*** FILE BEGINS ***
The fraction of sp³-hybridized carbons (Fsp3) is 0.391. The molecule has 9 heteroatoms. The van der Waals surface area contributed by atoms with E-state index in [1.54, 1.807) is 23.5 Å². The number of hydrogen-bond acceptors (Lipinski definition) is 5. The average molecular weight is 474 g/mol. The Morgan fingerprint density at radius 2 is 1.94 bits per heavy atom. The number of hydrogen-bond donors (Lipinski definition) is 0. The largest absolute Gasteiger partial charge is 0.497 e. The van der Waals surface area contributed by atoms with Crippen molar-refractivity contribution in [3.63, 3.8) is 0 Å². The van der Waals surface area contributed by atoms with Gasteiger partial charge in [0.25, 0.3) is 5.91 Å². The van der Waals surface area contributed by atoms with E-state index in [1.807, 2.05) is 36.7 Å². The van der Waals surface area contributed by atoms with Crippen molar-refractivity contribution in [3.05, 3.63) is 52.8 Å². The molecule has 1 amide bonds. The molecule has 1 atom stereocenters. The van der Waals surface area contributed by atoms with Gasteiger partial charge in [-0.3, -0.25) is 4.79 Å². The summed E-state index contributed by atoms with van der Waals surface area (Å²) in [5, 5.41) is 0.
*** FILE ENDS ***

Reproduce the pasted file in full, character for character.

The fraction of sp³-hybridized carbons (Fsp3) is 0.391. The molecule has 9 heteroatoms. The van der Waals surface area contributed by atoms with E-state index in [1.54, 1.807) is 23.5 Å². The number of hydrogen-bond acceptors (Lipinski definition) is 5. The average molecular weight is 474 g/mol. The Morgan fingerprint density at radius 2 is 1.94 bits per heavy atom. The number of hydrogen-bond donors (Lipinski definition) is 0. The largest absolute Gasteiger partial charge is 0.497 e. The van der Waals surface area contributed by atoms with Crippen molar-refractivity contribution in [3.63, 3.8) is 0 Å². The van der Waals surface area contributed by atoms with Gasteiger partial charge in [0.25, 0.3) is 5.91 Å². The van der Waals surface area contributed by atoms with E-state index in [1.807, 2.05) is 36.7 Å². The van der Waals surface area contributed by atoms with Crippen molar-refractivity contribution in [3.05, 3.63) is 52.8 Å². The molecule has 1 amide bonds. The molecule has 1 atom stereocenters. The van der Waals surface area contributed by atoms with Gasteiger partial charge in [-0.3, -0.25) is 4.79 Å². The summed E-state index contributed by atoms with van der Waals surface area (Å²) in [5, 5.41) is 0.